Tag Archives: ‘fourday

Four-day week: Iceland trial of shorter hours on same salary prompts UK demand on Twitter

The trials took place between 2015 and 2019 and saw workers paid the same for shorter hours. The results showed productivity either remained the same or even improved.

The trial run by Reykjavík city council alongside the Icelandic national government included one percent of the working population cutting their work week from 40 hours to 35-36 hours.

Workers reported feeling less stressed and their work-life balance improved.

People have taken to Twitter to share their opinions on the trial.

“We’re still using a working week model from the 19th Century despite 21st Century technology and productivity. It’s time to update how we work,” a user from the UK said.

READ MORE:Average Briton sits down for more than 43 hours during typical week

“Five days on and two off is a massive imbalance. Four on and three off would be much better,” a user from the UK said.

One user from the US said: “Once again reminded that a three day weekend/four day work week would do amazing things for our collective well being.”

Another from the US wrote: “Yet another, ‘DUH! We’ve been saying this for decades now!'”

“It’s time to make the three-day weekend permanent. Nothing will be lost except a lot of misery,” a third user from the US wrote.

Will Stronge, director of research at Autonomy, told the BBC: “This study shows that the world’s largest ever trial of a shorter working week in the public sector was by all measures an overwhelming success.

“It shows that the public sector is ripe for being a pioneer of shorter working weeks – and lessons can be learned for other governments.

“Iceland has taken a big step towards the four-day working week, providing a great real-life example for local councils and those in the UK public sector considering implementing it here in the UK.”

Last year, a poll conducted by Survaton found that 63 percent of the British public support shifting to a four-day work week with no pay reduction.

The poll found that only 12 percent were against the idea.

Following the success of the trial, around 86 percent of the workers in Iceland started to negotiate contracts with permanently shorter hours.

Gudmundur D Haraldsson, a researcher at the Association for Sustainability and Democracy, said: “The Icelandic shorter working week journey tells us that not only is it possible to work less in modern times, but that progressive change is possible too.

“Our roadmap to a shorter working week in the public sector should be of interest to anyone who wishes to see working hours reduced.”

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Author: Isabella Marsans
Read more here >>> Daily Express :: UK Feed

Pound euro exchange rate recovers ‘modest gains’ after ‘four-day losing streak’

The pound has seen a series of highs and lows in recent weeks amid the ever-changing global coronavirus situation. As restaurants, pubs, hairdressers and non-essential shops reopened their doors on Monday, sterling managed to claw back some of its strength against the euro.
The pound is currently trading at a rate of 1.1556 against the euro according to Bloomberg at the time of writing.

It is an increase of 0.16 percent over the last 24 hours, which has been described as a “modest” gain by one financial expert.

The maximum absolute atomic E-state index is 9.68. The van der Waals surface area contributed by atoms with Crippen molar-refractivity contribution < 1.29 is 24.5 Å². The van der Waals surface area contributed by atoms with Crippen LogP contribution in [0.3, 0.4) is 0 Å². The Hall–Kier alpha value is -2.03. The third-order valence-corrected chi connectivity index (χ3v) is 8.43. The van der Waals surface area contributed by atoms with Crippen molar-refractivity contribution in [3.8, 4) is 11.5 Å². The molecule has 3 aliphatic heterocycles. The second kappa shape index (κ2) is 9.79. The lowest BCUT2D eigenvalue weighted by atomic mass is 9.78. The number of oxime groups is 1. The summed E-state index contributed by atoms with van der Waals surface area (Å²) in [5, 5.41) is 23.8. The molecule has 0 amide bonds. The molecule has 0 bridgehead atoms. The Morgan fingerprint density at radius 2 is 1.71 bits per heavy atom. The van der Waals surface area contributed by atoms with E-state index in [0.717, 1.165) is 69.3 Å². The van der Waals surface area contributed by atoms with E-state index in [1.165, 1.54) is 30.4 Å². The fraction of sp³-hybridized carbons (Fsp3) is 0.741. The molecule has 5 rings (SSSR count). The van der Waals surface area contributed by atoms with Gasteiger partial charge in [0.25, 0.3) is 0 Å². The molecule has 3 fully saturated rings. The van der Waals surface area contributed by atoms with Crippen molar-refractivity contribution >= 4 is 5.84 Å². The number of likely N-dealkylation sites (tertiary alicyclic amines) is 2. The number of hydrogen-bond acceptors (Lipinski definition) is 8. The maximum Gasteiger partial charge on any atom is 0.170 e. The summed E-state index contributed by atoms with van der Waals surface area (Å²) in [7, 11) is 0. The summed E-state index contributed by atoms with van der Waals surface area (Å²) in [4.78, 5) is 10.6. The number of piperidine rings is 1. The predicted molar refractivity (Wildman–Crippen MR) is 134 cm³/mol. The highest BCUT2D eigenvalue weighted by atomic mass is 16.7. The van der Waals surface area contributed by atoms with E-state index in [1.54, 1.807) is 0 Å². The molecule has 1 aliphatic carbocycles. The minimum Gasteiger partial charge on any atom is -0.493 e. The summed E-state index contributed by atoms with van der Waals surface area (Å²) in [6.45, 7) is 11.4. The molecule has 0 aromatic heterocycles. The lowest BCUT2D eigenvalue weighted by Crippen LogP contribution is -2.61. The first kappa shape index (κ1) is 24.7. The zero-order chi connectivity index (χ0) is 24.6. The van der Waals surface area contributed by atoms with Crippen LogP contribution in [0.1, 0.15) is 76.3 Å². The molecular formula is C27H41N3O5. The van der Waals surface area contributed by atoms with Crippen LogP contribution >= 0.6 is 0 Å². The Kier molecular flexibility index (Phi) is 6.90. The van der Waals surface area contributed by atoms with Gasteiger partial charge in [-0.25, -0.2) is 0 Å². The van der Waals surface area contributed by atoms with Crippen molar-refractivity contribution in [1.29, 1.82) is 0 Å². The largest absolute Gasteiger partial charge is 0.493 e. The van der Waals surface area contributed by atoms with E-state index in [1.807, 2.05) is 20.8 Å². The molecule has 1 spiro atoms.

George Brown, currency expert at Caxton FX shared his exclusive insight into the exchange rate with Express.co.uk.

He explained: “Sterling began the week yesterday by notching fairly modest gains against the common currency which, though rather unimpressive in isolation, did see the pound snap a four-day losing streak.

READ MORE: British Airways extends suspension of short-haul Gatwick flights

Nations will be labelled as “red”, “amber” or “green” based on their Covid “risk”, taking into account factors such as the number of confirmed coronavirus cases in a country and the progress of its vaccine rollout.

In anticipation, many Britons may be considering switching their travel money while rates are good.

However, one travel money expert has suggested holidaymakers should hold onto their pounds until there is further confirmation regarding holidays.

James Andrew, senior personal finance editor at money.co.uk warned: “Although countries have said they will be opening their doors to UK visitors, consumers must be cautious before exchanging money at this stage.

“International travel is currently prohibited by law until May 17 earliest.

“Until the Government has confirmed that you will be allowed to travel, consider if you need to exchange travel money right away.”

Yet, once holidays are concerned, Britons are advised to exchange their travel money well in advance of their departure.

“Do not exchange money at the airport, their rates are almost always less favourable than you can get in advance,” he told Express.co.uk.

“No matter how last minute your plans are, never be tempted to buy currency at the airport – the prices are notoriously harsh.

“If you do want to collect your money at the airport, ensure you order it well in advance to take advantage of better rates.”

He added: “If you have left it to the last minute, you might be able to order your travel money online as late as the night before and pick it up at the airport before you fly out.

“That should get you a far better rate than a walk-up customer and still see you have the currency in your hands before you land.”

This article originally appeared on Daily Express :: Travel Feed